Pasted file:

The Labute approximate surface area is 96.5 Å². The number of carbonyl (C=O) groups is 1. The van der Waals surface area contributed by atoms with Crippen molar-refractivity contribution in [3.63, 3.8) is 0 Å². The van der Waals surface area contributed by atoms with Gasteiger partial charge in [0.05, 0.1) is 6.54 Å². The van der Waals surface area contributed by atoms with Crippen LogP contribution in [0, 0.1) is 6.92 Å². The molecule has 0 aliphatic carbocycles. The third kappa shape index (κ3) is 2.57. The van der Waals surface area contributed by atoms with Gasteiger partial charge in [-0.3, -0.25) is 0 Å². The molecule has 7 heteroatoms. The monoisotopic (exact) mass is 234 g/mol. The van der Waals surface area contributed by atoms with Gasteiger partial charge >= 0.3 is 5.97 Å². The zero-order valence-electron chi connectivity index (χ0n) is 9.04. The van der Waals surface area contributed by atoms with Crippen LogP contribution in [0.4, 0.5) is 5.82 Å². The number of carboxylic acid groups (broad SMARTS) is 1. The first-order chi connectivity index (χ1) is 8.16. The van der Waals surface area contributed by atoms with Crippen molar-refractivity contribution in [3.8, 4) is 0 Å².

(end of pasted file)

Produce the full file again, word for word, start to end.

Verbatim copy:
The Labute approximate surface area is 96.5 Å². The number of carbonyl (C=O) groups is 1. The van der Waals surface area contributed by atoms with Crippen molar-refractivity contribution in [3.63, 3.8) is 0 Å². The van der Waals surface area contributed by atoms with Gasteiger partial charge in [0.05, 0.1) is 6.54 Å². The van der Waals surface area contributed by atoms with Crippen LogP contribution in [0, 0.1) is 6.92 Å². The molecule has 0 aliphatic carbocycles. The third kappa shape index (κ3) is 2.57. The van der Waals surface area contributed by atoms with Gasteiger partial charge in [-0.3, -0.25) is 0 Å². The molecule has 7 heteroatoms. The monoisotopic (exact) mass is 234 g/mol. The van der Waals surface area contributed by atoms with Gasteiger partial charge >= 0.3 is 5.97 Å². The zero-order valence-electron chi connectivity index (χ0n) is 9.04. The van der Waals surface area contributed by atoms with Crippen LogP contribution in [0.4, 0.5) is 5.82 Å². The number of carboxylic acid groups (broad SMARTS) is 1. The first-order chi connectivity index (χ1) is 8.16. The van der Waals surface area contributed by atoms with Crippen molar-refractivity contribution in [3.8, 4) is 0 Å².